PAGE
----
There was a method at one time, that was popular on here with rescuers and owners with young pups, it actually was to modify pulling, but might work in this situation.
You get all the attention on you, how you do this is you constantly change, direction, side of the street, maybe you walk 5 feet and turn around and walk the other way 10 feet, turn around again. Yes, you will look odd. Especially in an urban area, but it takes the dog off balance so to speak, you become unpredictable with where the walk is going. Especially herding dogs, take the cue off the handler, so abrupt changes, the theory is, the dog will watch you much more intensely. The dog does not have time to think about anything other than what you are going to do next.
I will definitely try this! I don't care about looking odd - you should see some of the people around here, lol. It's kind of funny, we take different ways to get places that we go to all the time - one of the benefits of living in an urban centre, if one light is red you can just turn and take a different street. No matter which way we take, he always knows the way home AND takes the most direct route - which we rarely take.

One example is a store we go to that's about a 15 minute walk away. He loves the girls that work there and they love him (but he still won't take treats from them). Anyways, normally we go down our street, left turn at the next street and continue for about 5 minutes, then right turn at the main street and continue for 10 minutes until you get to the store. Anytime we say "Bruce, go home" he takes us straight down a different street, through a park, along a length of train tracks and then down our street. We have NEVER taken him that way. It's interesting because if you look at it on a map, it's literally the most direct route. Sorry for getting off track, he's an incredibly smart boy but oh so stubborn and nervous.
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Old 01-21-2014, 01:36 PM   #8 (permalink)
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Quote:
Originally Posted by Liesje View Post
I would ditch the prong and the head halter (honestly I'd use the prong over the head halter in this scenario but neither are really helpful here). Back up several steps, he sounds like he's just not ready for walks of this nature quite yet. I would take him somewhere where there will be other people, but he's not walking. Like a baseball field with a game going on, a college campus. Just stand/sit there and don't walk. Do the LAT game as Danielle suggests. He needs to know that it's OK, you have things under control and make a more neutral or even positive association with people walking around him.
The prong was mainly so that he can't drag me away, he weighs 10lbs less than me and is very strong. Off leash, we don't have this problem at all. He's right by my side, focusing on me and will do everything I ask him to. Unfortunately, the minute he has a leash attached to him, we have this problem. We've tried with a regular flat collar (when he was about 60lbs) and he nearly pulled me down the street trying to get away from something. Having the prong or the head halter on seems to make him think he can't get away, which is probably part of the problem but I don't know what else to do to make sure that I can control him.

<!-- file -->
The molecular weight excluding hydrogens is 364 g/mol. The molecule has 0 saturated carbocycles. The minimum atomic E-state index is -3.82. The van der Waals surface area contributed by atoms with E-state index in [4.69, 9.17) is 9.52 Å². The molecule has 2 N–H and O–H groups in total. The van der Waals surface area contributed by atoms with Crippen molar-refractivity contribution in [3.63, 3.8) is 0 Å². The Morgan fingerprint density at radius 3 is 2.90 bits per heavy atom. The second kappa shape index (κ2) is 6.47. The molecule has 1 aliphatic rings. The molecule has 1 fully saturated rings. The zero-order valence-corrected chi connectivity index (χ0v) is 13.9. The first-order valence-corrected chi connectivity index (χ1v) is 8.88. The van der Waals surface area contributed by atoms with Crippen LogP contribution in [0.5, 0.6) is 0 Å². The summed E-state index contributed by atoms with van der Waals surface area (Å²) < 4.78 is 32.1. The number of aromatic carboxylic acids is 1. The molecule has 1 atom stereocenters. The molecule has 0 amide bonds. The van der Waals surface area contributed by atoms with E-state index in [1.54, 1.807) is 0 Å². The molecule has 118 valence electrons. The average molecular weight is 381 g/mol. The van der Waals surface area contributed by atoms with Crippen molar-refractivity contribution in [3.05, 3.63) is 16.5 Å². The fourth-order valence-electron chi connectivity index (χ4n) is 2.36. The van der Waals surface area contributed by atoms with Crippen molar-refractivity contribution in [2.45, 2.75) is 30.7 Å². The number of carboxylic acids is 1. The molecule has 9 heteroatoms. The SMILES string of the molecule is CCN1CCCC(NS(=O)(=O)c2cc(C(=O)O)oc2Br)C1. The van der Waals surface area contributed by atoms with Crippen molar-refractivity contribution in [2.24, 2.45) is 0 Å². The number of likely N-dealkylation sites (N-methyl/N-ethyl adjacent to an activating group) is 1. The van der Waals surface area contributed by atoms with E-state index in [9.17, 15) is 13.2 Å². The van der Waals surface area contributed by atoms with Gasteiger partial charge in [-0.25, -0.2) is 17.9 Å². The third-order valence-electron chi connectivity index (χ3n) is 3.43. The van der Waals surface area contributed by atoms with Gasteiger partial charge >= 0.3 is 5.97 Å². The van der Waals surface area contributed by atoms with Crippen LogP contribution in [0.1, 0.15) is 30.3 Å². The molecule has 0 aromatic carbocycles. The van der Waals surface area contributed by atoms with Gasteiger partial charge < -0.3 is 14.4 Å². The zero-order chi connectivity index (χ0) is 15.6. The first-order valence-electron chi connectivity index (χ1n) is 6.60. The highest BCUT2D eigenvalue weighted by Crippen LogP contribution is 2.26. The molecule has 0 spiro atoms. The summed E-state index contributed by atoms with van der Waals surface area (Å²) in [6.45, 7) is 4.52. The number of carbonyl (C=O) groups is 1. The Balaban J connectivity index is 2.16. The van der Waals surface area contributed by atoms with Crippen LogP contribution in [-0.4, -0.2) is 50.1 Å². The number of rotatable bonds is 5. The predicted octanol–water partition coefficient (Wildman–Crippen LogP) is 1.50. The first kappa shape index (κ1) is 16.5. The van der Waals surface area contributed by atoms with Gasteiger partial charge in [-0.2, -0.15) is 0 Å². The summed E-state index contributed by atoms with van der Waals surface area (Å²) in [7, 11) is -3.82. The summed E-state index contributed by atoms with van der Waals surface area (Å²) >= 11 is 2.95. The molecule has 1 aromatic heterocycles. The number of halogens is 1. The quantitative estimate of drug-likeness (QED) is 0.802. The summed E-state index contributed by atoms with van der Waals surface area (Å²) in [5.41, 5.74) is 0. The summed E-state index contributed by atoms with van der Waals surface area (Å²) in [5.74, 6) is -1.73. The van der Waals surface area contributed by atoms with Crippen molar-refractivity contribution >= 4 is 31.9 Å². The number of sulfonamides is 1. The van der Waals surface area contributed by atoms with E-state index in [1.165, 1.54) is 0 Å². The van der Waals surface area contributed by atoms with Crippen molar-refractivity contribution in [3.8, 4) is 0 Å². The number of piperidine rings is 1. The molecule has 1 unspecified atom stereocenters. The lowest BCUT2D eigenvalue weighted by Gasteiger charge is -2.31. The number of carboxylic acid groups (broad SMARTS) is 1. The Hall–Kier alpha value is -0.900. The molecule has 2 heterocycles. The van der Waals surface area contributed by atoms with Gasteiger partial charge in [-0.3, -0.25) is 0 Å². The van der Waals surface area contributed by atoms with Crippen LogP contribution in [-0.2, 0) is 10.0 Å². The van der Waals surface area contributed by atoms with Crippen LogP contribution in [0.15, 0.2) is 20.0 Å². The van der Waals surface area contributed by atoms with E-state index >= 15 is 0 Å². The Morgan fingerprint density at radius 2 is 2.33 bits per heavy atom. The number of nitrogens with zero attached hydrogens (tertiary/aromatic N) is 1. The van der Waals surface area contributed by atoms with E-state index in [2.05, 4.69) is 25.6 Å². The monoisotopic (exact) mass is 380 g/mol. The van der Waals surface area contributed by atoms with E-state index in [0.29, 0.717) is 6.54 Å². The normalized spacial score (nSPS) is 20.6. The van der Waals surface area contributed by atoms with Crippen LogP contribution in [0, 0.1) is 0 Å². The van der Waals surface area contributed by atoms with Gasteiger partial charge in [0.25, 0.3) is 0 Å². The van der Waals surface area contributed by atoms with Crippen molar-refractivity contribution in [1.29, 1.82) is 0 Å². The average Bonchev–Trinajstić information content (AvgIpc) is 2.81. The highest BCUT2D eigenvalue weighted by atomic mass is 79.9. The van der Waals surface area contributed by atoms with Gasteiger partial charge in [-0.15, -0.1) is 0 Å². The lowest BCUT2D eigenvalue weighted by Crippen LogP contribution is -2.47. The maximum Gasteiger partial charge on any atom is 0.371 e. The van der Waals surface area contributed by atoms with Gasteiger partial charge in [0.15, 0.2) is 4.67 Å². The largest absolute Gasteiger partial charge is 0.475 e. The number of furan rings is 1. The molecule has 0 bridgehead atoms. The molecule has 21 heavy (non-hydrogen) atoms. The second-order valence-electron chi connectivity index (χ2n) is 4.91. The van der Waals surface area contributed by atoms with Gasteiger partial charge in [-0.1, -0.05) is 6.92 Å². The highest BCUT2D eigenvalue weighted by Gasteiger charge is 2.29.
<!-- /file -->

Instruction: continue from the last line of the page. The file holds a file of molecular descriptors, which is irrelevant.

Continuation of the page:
He spends a lot of time in the warmer weather in a park close to our house - it's very similar to what I think you're describing as a college campus, lots going on but still quiet areas. He's fine there, watches people and sleeps usually, he'll even eat there (we split a poutine quiet often, lol), but the second we get up to go somewhere (different group of people, to the bathroom, going home), he's hyper aware of where people are and is constantly looking behind him. It's like he can't relax on a walk if he's on his leash.

I guess I could start using a command like look at that (I don't want to use that because we already use look at me) at home and then follow up outside once the weather gets a bit better and we can be out longer at places like the park. Maybe I'll also see if I can get a lighter, longer leash and see if that helps too?
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Old 01-21-2014, 01:45 PM   #9 (permalink)
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Keep in mind that look at that training does not actually involved a cue from you. No verbal. No need for confusion.
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Old 01-21-2014, 01:58 PM   #10 (permalink)
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Quote:
Originally Posted by DJEtzel View Post
Keep in mind that look at that training does not actually involved a cue from you. No verbal. No need for confusion.
Sorry, I misunderstood - I'll read up on it tonight when I get home from work. Just a quick question (feel free to ignore if it'll be answered once I read up on LAT training) but if I am treating/marking the behaviour that I don't want, won't that just reinforce it?